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Jail terms for Barrow County Lines drug dealers

Georgie Keating and Kerry Mallett

Two drug dealers operating in South Cumbria have yesterday (23 Oct) been jailed for nearly five years combined.

Georgie Keating, 20, of Cromford Road, Liverpool and Kerry Mallett, 46 of Longway, Barrow in Furness  both pleaded guilty to being concerned in the supply of Class A drugs – namely, heroin and crack cocaine on the first day of a trial at Preston Crown Court.

The court heard how the defendants were part of a Merseyside County Lines gang which targeted Barrow for drug dealing.

The pair were involved in a drug dealing line which sent group messages out to drug users in the area advertising drugs for sale. When they received responses, they would then arrange a time and a place to meet and buy the drugs.

During the month of May 2019 numerous group messages were sent to drug users in the Barrow area advertising heroin and crack cocaine for sale.  The telephone line was referred to as the ‘A Line’.  Messages such as “ON WITH 10/10 BOTH BEST IT TOWN” were sent to local users.

Evidence was put before the court about the system of County Lines.  The A line would remain in Merseyside predominantly and receive calls from Barrow in Furness drug users in response to the advertisement message.  Subsequent calls would be made to Kerry Mallett who acted as the street dealer or runner, getting the drugs to individuals in Barrow.  This system occurred over a 22-day period in May 2019.

Keating was employed as a courier. His role was to collect the proceeds of dealing from Mallet and return them to members of the Organised Crime Group.  He became involved on the 19 May 2019 – on which day evidence suggested he, along with the A Dealer Line, moved to Barrow in Furness.

The investigation came to a conclusion on the 21 May 2019 when police entered Mallet’s home address in Longway. There they found Mallet and Keating, along with nearly £2,500 cash was found along with cocaine. Keating was forensically linked to the money.  In addition to this police found a ledger that was written by Mallet – this, in essence, was stock list of what drugs had been sold.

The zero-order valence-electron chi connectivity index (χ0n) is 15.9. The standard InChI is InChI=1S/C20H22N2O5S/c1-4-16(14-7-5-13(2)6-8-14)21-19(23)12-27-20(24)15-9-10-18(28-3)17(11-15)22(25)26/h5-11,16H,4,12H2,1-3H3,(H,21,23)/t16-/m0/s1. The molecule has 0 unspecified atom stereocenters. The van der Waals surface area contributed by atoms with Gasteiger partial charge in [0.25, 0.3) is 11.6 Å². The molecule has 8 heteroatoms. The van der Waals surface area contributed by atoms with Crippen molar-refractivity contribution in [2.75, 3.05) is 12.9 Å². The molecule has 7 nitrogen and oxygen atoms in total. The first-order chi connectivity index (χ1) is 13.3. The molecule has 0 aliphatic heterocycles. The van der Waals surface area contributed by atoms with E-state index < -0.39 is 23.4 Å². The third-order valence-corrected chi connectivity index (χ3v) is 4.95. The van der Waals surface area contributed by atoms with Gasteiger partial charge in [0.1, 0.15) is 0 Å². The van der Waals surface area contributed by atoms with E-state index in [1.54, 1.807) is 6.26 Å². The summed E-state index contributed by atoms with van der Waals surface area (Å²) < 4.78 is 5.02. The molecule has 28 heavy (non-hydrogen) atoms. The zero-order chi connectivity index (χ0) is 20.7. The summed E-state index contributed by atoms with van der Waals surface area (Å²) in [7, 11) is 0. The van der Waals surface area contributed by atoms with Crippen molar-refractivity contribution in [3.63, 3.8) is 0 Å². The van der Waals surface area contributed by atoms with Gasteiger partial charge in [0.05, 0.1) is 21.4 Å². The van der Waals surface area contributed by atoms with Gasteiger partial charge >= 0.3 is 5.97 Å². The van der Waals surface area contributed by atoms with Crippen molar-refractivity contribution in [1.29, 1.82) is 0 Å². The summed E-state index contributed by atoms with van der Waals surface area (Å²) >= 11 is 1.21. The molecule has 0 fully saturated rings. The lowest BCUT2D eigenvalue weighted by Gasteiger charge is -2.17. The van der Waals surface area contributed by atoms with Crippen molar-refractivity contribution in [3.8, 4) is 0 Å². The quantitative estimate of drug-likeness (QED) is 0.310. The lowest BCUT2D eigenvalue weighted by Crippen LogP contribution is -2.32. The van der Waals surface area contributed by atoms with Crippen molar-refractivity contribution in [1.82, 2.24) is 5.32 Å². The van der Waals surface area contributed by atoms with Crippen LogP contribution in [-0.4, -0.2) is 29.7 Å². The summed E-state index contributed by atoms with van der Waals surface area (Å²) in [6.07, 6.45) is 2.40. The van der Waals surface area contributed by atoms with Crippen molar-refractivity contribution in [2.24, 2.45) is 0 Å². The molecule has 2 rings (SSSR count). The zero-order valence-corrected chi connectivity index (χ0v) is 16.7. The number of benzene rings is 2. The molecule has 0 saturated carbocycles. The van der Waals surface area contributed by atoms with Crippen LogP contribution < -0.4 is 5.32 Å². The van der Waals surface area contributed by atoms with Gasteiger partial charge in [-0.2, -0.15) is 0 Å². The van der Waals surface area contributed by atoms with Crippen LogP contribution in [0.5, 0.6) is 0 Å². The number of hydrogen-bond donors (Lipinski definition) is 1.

Police also recovered the A line and arrested the holder of this line.  That individual was charged and has failed to answer his bail.  He is now wanted by the police.

In her police interview, Mallett denied being involved in the supply of drugs, telling officers she was a heavy drug user and could never supply drugs herself as she would use them and get into trouble.
She told officers the notebook was for drug money she owed and not drug supply.

Keating told officers he owed £180 to a dealer and was told it would be wiped clean if he went to Cumbria and collected money – between £1,000 and £2,000 – and brought it back to Merseyside.

He told officers he was taken to the address in Barrow, sat in a room waiting for the money and then the police arrived.

Both Keating and Mallett admitted being concerned in the supply Class A drugs. They were sentenced today (21 Oct) at Preston Crown Court to two years  months and two years and seven months respectively.

A spokesman for Cumbria Constabulary’s South Area Drugs Unit said: “County Lines drug dealing is a blight on our county and Cumbria Constabulary is committed to identifying and arresting those who come here to supply drugs and take advantage of vulnerable people.

“This operation was sophisticated and organised. However, officers were able to break it down and put evidence before the court which proved Mallett and Keating were involved in the supply of Class A drugs.

“This was a challenging investigation for the South Area Drugs Unit, however the officer in charge of the case worked extremely hard in readiness for a trial. It is a result of this determination that the suspects pleaded guilty on the first day.

“The sentences must act as a deterrent for others who are involved in County Lines drug dealing. If you are caught, prison is highly likely.

“Keating was an individual of good character. His involvement was for two days only and his role was to collect money. Mallet was the street runner acting under direction of others. Despite this role people must realise that once you enter into criminality such as this you will go to prison.”

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